The Word Weaver
Deb Weaver ~ Communicating God's love, grace, & truth
"Savory Book Selections"
by The Word Weaver, Deb on January 1st, 2014

Books are sweet delicacies.  I love to read and often share my personal reviews with others. 
 
This year, I started a list of books I read.  I’d considered it before but knew that, in my disorganization, I’d never keep up with little scraps of paper on which I’d invariably list books.  In early January, I ran across a pretty blank journal that a friend had given me.  Suddenly I had a perfect place to keep my list!  I’m so glad I did.  I guess this falls into the categories of “Better Late Than Never” and “Definitely Continue!” 
Over the year, I read fifty-four books.  As I entered the last title (and my thoughts about it) into the journal, I looked over the list.  There was a smattering of different genres including: children’s, adult, suspense and mystery, romance, writing advice, biographies and autobiographies, inspirational, and Christian living.  It was fairly-evenly divided between non-fiction (26) and fiction (28) which surprised me because I tend toward non-fictional works. 
 
Some people are shocked by how much I read and wonder where I find the time.  Keep in mind that I work part-time and have adult children so I have more flexibility in my schedule than many folks.  The number is really not of significance—the act of reading is.  Whatever number of books is a challenging goal to you—3, 5, 7, 10, 30, 100—let me encourage you to try it!  Let me know how it goes for you. 
 
Reading is like eating.  I must ingest words daily.  I generally read my Bible and a devotional selection in the morning, blog posts during the day, and books in the evening.  I’ve found that if I turn the computer or T.V. off about 7:00 p.m. I’ll often curl up and snack on a book before bedtime. 

Most often, I am in two-three different kinds of books at a time.  This is because I chew non-fiction books slowly, reading a chapter or two at a time, allowing time to digest concepts.  Biographies usually take a couple of days.  I swallow fiction books nearly whole, often staying up late to finish in one sitting.
 
Following are three courses of book selections that I found particularly savory and satisfying.  They’re listed alphabetically by author’s last name.  I hope that you find it to be a helpful guide when you’re looking for a new selection to try.

A Tray of Fiction:

The Elegance of a Hedgehog by Muriel Barbery
 
At my daughter’s urging, I read this novel, and I’m so happy I did.  It may take a little patience and time to really delve into but, if you persevere, you’ll discover that it’s a lovely piece of prose.  Though I do not believe all of the worldviews pondered by the characters, I luxuriated in its many profound, beautiful thoughts.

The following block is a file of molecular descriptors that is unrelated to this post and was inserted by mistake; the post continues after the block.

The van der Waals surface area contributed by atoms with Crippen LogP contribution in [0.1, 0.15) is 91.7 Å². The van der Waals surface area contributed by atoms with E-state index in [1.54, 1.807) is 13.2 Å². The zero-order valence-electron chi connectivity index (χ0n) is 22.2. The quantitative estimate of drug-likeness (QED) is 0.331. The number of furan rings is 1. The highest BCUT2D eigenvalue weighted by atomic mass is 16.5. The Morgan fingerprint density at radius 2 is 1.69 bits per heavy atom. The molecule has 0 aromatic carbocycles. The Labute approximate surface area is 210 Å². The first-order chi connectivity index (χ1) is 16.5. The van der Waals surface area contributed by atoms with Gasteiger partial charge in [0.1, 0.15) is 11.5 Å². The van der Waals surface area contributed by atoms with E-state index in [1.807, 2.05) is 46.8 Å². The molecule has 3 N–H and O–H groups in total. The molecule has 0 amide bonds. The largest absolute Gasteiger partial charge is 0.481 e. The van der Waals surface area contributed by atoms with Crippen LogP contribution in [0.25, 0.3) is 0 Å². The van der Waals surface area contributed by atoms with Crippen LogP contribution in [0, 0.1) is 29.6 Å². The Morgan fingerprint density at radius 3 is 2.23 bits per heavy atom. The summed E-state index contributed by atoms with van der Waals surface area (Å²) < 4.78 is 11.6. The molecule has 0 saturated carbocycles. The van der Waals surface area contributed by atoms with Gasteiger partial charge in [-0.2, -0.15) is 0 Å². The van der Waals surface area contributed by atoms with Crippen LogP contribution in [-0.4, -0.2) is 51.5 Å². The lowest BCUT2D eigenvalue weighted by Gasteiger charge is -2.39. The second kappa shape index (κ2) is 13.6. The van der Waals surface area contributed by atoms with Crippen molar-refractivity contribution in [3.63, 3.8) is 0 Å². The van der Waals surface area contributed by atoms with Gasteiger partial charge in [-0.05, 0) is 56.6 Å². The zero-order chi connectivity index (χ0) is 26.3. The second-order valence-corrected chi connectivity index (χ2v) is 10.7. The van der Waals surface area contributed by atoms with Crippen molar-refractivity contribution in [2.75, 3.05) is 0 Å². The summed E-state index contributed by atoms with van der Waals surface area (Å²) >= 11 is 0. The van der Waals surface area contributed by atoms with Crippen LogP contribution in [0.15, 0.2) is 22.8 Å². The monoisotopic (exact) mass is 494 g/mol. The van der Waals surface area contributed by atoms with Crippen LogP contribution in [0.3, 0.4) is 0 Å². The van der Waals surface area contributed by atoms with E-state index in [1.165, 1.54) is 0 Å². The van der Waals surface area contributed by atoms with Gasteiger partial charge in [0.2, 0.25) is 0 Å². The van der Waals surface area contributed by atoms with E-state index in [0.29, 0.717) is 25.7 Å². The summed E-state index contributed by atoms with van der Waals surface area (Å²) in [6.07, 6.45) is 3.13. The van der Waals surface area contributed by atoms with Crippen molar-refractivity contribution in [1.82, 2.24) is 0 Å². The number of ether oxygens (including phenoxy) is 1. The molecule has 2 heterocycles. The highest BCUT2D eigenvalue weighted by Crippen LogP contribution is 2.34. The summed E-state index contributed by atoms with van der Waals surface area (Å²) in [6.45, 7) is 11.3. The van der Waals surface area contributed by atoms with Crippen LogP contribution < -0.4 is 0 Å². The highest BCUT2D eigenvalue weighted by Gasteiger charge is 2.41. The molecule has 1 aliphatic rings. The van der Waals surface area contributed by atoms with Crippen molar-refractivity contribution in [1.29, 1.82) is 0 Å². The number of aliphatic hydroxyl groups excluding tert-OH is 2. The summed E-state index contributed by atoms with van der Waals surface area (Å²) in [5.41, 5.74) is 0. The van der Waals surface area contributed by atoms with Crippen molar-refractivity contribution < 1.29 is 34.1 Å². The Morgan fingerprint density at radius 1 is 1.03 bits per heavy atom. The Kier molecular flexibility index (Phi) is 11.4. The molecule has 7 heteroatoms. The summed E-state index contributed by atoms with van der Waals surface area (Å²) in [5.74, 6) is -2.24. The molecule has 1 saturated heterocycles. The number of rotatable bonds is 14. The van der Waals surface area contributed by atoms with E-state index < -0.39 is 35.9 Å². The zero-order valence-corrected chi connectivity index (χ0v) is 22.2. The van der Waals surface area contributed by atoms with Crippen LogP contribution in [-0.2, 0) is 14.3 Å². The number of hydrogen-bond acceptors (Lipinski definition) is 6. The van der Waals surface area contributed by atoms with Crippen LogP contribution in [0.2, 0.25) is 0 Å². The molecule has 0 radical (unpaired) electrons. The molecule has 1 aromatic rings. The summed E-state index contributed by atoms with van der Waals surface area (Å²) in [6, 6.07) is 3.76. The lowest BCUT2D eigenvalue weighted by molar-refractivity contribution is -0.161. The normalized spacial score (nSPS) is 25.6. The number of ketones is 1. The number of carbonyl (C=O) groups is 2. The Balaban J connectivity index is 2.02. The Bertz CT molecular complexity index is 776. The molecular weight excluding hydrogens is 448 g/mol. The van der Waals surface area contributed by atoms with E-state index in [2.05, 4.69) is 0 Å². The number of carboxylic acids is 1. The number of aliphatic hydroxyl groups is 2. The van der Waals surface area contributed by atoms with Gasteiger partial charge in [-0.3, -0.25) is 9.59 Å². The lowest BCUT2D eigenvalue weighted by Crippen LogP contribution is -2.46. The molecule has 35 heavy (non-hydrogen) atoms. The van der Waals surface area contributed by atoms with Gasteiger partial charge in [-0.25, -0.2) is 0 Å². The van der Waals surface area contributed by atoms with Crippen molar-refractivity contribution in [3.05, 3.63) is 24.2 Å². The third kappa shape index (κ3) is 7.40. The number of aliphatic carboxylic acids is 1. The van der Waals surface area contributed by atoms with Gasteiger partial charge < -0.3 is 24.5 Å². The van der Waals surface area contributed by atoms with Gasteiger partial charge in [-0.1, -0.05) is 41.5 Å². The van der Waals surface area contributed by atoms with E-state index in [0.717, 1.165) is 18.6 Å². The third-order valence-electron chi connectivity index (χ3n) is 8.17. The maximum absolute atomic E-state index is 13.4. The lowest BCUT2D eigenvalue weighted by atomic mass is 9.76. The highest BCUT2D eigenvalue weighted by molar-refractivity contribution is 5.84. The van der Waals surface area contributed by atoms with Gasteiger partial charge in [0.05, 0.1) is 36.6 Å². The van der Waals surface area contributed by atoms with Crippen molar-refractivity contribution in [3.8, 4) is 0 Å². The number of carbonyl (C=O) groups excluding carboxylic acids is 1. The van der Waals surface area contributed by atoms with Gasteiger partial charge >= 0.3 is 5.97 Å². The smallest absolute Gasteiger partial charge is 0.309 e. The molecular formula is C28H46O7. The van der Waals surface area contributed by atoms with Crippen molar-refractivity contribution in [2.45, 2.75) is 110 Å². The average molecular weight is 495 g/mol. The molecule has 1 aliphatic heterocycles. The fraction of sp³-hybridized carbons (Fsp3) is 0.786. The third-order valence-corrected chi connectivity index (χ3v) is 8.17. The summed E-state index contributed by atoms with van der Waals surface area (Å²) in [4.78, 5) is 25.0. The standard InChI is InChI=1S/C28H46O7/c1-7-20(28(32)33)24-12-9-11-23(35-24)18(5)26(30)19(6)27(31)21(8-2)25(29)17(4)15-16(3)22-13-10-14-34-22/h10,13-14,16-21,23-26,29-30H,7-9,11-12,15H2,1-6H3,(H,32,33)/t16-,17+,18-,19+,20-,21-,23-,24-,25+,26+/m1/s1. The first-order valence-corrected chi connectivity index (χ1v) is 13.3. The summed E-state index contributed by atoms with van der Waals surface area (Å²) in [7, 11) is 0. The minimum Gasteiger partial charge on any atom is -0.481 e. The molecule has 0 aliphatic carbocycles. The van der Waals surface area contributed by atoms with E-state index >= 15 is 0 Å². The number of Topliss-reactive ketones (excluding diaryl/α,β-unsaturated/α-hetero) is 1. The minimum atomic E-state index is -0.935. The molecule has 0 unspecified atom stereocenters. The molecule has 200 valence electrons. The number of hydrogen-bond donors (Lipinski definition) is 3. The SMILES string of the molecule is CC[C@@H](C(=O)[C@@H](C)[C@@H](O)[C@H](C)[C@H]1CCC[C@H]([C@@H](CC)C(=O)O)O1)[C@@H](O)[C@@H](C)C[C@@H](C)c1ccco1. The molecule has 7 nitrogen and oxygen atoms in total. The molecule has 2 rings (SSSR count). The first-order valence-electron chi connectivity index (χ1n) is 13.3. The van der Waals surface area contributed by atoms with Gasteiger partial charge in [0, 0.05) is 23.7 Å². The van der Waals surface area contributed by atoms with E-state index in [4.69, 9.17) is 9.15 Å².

A quote that I love, especially the last line:  “The camellia against the moss of the temple, the violet hues of the Kyoto mountains, a blue porcelain cup—this sudden flowering of pure beauty at the heart of ephemeral passion: is this not something we all aspire to?  And something that, in our Western civilization, we do not know how to attain?  The contemplation of eternity within the very movement of life.”
 

To me, this is what happens when we live daily in gratitude and anticipation, looking for moments of beauty and joy and thanking the One who makes them possible.  I want my life to consist of this!
The Magician’s Elephant by Kate DiCamillo
 
This is a sweet, gentle book of hope and finding home. 
 
“…The elephant was saying her name to herself…It was the name that her mother had given to her and that she had spoken to her often and with love.  Deep within herself, the elephant said this name, her name, over and over again.  She was working to remind herself of who she was.  She was working to remember that, somewhere, in another place entirely, she was known and loved.” (p. 94-95)
 
Though marketed toward children, Ms. DiCamillo’s writing is timeless and for everyone.  I plan to read more by her.  


Listen to the Shadows by Joan Hovey
 
Truly tingling suspense! 

(Now, as a disclaimer, you should know that I am a scaredy-cat from way back so what spooks me may not necessarily frighten you.)


Home to Holly Springs by Jan Karon
 
This side story is of Father Tim Kavanaugh, the pastor from the Mitford series.  I love Ms. Karon’s ability to weave a faith journey and grace into everyday life.  Her characters feel like family to me, and I love my visits with them.

Misery by Stephen King
 
My first foray into Stephen King’s fictional work, I found it to be everything others say about it—highly imaginative, brilliantly written, and masterfully suspenseful.  It was both horrifying and captivating!  The language was very coarse but it also fit into the storyline.  I was visited by this story for weeks. 



Blue Hole Back Home by Joy Jordan Lake
 
This is a haunting book of race, courage, and forgiveness.  It’s beautifully written—plot-driven, well-developed characters and relationships, descriptive, and poetic.  

Non-fiction Buffet: